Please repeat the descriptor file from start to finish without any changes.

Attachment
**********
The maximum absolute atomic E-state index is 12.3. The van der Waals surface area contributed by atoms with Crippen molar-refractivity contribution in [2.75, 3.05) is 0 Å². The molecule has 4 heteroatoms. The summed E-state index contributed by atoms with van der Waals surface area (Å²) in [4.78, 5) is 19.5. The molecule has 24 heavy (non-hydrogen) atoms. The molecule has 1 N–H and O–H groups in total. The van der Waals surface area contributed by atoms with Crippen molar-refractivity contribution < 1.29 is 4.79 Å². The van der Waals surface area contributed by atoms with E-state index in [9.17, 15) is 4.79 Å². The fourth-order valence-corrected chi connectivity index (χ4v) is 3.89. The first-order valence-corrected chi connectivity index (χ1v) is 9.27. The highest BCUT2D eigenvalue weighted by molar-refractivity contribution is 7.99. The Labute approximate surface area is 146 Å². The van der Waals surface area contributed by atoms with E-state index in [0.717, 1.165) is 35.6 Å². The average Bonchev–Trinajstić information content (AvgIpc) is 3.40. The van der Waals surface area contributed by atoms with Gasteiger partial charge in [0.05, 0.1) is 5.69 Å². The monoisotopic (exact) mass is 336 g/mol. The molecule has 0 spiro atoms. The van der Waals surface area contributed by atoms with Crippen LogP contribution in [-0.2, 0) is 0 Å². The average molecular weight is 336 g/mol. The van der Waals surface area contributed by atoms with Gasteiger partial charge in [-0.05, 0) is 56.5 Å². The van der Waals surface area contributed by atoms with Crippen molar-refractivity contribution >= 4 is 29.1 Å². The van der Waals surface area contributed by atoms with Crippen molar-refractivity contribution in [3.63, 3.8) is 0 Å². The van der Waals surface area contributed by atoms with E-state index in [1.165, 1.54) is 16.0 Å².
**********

The maximum absolute atomic E-state index is 12.3. The van der Waals surface area contributed by atoms with Crippen molar-refractivity contribution in [2.75, 3.05) is 0 Å². The molecule has 4 heteroatoms. The summed E-state index contributed by atoms with van der Waals surface area (Å²) in [4.78, 5) is 19.5. The molecule has 24 heavy (non-hydrogen) atoms. The molecule has 1 N–H and O–H groups in total. The van der Waals surface area contributed by atoms with Crippen molar-refractivity contribution < 1.29 is 4.79 Å². The van der Waals surface area contributed by atoms with E-state index in [9.17, 15) is 4.79 Å². The fourth-order valence-corrected chi connectivity index (χ4v) is 3.89. The first-order valence-corrected chi connectivity index (χ1v) is 9.27. The highest BCUT2D eigenvalue weighted by molar-refractivity contribution is 7.99. The Labute approximate surface area is 146 Å². The van der Waals surface area contributed by atoms with E-state index in [0.717, 1.165) is 35.6 Å². The average Bonchev–Trinajstić information content (AvgIpc) is 3.40. The van der Waals surface area contributed by atoms with Gasteiger partial charge in [0.05, 0.1) is 5.69 Å². The monoisotopic (exact) mass is 336 g/mol. The molecule has 0 spiro atoms. The van der Waals surface area contributed by atoms with Crippen LogP contribution in [-0.2, 0) is 0 Å². The average molecular weight is 336 g/mol. The van der Waals surface area contributed by atoms with Gasteiger partial charge in [-0.05, 0) is 56.5 Å². The van der Waals surface area contributed by atoms with Crippen molar-refractivity contribution >= 4 is 29.1 Å². The van der Waals surface area contributed by atoms with Crippen molar-refractivity contribution in [3.63, 3.8) is 0 Å². The van der Waals surface area contributed by atoms with E-state index in [1.165, 1.54) is 16.0 Å².